Essays > Just Gotta Dance

Dancing and I renewed our vows last June on the upper deck of the Lake Winnepesaukee party boat. And after asking around, it seems I’m not the only one lately getting the funky leg.

Here’s how it started: six days of heavy rain trapped us in our dark-paneled New Hampshire cottage. No phone, no cable, no Internet, a pile of gray-paged books.

Freed by a sudden miraculous break in the weather, we high-tailed it into Wolfeboro, the oldest resort in the country, according to the boring placard at the village limits, and signed on for the evening dinner cruise.

Rain was bad business. “We’re all depressed,” a local woman moaned. Only 11 people showed up for a paltry buffet of chicken wings and pasta salad, and we gnawed our drummies and looked glumly out at the various “necks,” as they call them, in the harbor.
But my party of four, ignited by enough claustrophobia to set fire to a cord of knotty pine, finally rushed up to the top deck, where a long-faced band called Casual Labor picked listlessly through a half dozen Marshall Tucker tunes.

I wanted to dance. It wasn’t just the overpriced Johnny Walker Black I was sipping from a plastic cup, one of the first quaffs of hard liquor I’d had in months. I was tired of words and waiting for sun and I wanted out of my left brain. I wanted Casual Labor to cheer up. So I stood up in my mildewed jeans and Interlochen sweatshirt and boogied. By myself. Live free or die, they say up there. Here’s how I’d put it: dance up or waste away.

Pretty soon my husband, my sister-in-law and my brother-in-law (who takes about a hundred Aleves a day for arthritis) got up and joined me.

The band, startled, kicked up more oldies: Mustang Sally, Santana, All Along the Watchtower. We didn’t care what they played – we danced. Between songs, we clapped and immoderately hollered.

As the party boat chugged along past cottages and vacation houses, people came out to dance with us – old ladies shimmied down their decks with grandkids; somebody picked up her golden retriever’s front paws and did a doggie tango; two fishermen in a rowboat upper body danced to the Rolling Stones; a kayaker coordinated his paddling with “You got to stop your evil ways,” and a bunch of guys on a lit-up balcony shook their bootie and saluted us with cocktails. I guess everybody needed a dance.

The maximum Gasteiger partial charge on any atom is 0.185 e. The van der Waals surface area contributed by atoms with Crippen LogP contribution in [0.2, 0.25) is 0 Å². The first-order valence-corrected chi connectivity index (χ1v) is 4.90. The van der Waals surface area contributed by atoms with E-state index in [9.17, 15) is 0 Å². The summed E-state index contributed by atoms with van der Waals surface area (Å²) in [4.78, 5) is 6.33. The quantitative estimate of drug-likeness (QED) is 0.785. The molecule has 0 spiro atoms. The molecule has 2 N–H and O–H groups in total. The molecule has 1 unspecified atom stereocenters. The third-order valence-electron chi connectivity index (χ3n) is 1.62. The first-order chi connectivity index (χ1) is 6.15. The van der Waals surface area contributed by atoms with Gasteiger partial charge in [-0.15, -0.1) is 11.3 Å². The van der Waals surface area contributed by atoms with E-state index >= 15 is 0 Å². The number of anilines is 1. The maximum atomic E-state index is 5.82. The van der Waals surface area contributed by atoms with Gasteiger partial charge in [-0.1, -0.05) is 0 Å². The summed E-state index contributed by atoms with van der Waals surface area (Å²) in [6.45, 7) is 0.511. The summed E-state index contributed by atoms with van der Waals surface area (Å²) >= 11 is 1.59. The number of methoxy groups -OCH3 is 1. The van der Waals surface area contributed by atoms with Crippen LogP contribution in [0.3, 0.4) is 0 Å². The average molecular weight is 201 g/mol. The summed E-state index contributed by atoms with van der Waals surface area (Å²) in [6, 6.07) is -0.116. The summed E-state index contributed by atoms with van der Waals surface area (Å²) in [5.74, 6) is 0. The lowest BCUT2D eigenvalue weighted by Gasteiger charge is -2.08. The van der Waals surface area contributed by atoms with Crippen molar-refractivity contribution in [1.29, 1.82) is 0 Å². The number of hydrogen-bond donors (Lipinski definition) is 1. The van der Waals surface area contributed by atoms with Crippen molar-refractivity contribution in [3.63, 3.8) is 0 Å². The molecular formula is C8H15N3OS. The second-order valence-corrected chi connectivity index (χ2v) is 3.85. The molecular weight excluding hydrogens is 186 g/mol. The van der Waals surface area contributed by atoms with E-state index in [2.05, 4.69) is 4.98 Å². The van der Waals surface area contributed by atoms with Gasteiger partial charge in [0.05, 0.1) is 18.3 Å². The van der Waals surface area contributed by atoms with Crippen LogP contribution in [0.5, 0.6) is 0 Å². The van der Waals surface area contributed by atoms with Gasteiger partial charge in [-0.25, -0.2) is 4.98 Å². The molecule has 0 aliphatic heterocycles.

It’s not that I’m good at it. I missed that developmental phase. When I was growing up “evangelical” about a thousand years ago in Ohio, dancing was one of The Three Taboos. The other two were premarital sex, of which dancing was seen as the gateway drug; and drinking, its lubricious pusher.

As photographer Darryl Baird, also a survivor of a fundamentalist childhood, reminded me recently, “Southern Baptists never officially dance. Never.” I was Evangelical United Brethren – close enough. Note that sly “officially.” There’s the old joke, why don’t Baptists make love standing up? Because somebody might think they were dancing…

Lucky for me, I got out of there in the Sixties when you could do whatever you liked on the dance floor. I’ve never gotten the knack of partner dancing, but it doesn’t matter -- dancing always reassures me I’ve escaped.

In my first marriage we threw a lot of dinner parties. We judged them by whether we rolled up the rug and cranked up James Brown. When that ended it seemed like dancing and I got a divorce too.

Years passed. Then, Obama got elected, I lost 25 pounds, I got some great therapy, I took up tai chi, Dayne Walling got sworn in, Flint showed up looking pretty good for a change in the New York Times…and damn, I felt like dancing.